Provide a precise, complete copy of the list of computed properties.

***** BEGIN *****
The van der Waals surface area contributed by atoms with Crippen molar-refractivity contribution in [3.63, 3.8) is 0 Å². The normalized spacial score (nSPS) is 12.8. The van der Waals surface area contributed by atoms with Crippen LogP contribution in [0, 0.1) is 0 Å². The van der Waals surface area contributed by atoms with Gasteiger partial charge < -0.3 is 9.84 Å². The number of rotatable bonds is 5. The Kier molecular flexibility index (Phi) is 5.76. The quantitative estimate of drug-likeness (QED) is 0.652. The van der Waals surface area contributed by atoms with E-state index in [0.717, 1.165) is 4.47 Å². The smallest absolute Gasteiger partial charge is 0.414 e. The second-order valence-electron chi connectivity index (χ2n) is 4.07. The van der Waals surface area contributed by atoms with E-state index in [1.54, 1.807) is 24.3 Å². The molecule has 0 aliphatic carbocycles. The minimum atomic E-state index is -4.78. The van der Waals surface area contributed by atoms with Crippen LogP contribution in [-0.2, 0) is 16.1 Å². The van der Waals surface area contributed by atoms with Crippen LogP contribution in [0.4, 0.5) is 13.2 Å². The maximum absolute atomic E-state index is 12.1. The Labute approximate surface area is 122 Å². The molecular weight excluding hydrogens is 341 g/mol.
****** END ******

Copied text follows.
The van der Waals surface area contributed by atoms with Crippen molar-refractivity contribution in [3.63, 3.8) is 0 Å². The normalized spacial score (nSPS) is 12.8. The van der Waals surface area contributed by atoms with Crippen LogP contribution in [0, 0.1) is 0 Å². The van der Waals surface area contributed by atoms with Gasteiger partial charge < -0.3 is 9.84 Å². The number of rotatable bonds is 5. The Kier molecular flexibility index (Phi) is 5.76. The quantitative estimate of drug-likeness (QED) is 0.652. The van der Waals surface area contributed by atoms with E-state index in [0.717, 1.165) is 4.47 Å². The smallest absolute Gasteiger partial charge is 0.414 e. The second-order valence-electron chi connectivity index (χ2n) is 4.07. The van der Waals surface area contributed by atoms with E-state index in [1.54, 1.807) is 24.3 Å². The molecule has 0 aliphatic carbocycles. The minimum atomic E-state index is -4.78. The van der Waals surface area contributed by atoms with Crippen LogP contribution in [-0.2, 0) is 16.1 Å². The van der Waals surface area contributed by atoms with Crippen LogP contribution in [0.4, 0.5) is 13.2 Å². The maximum absolute atomic E-state index is 12.1. The Labute approximate surface area is 122 Å². The molecular weight excluding hydrogens is 341 g/mol.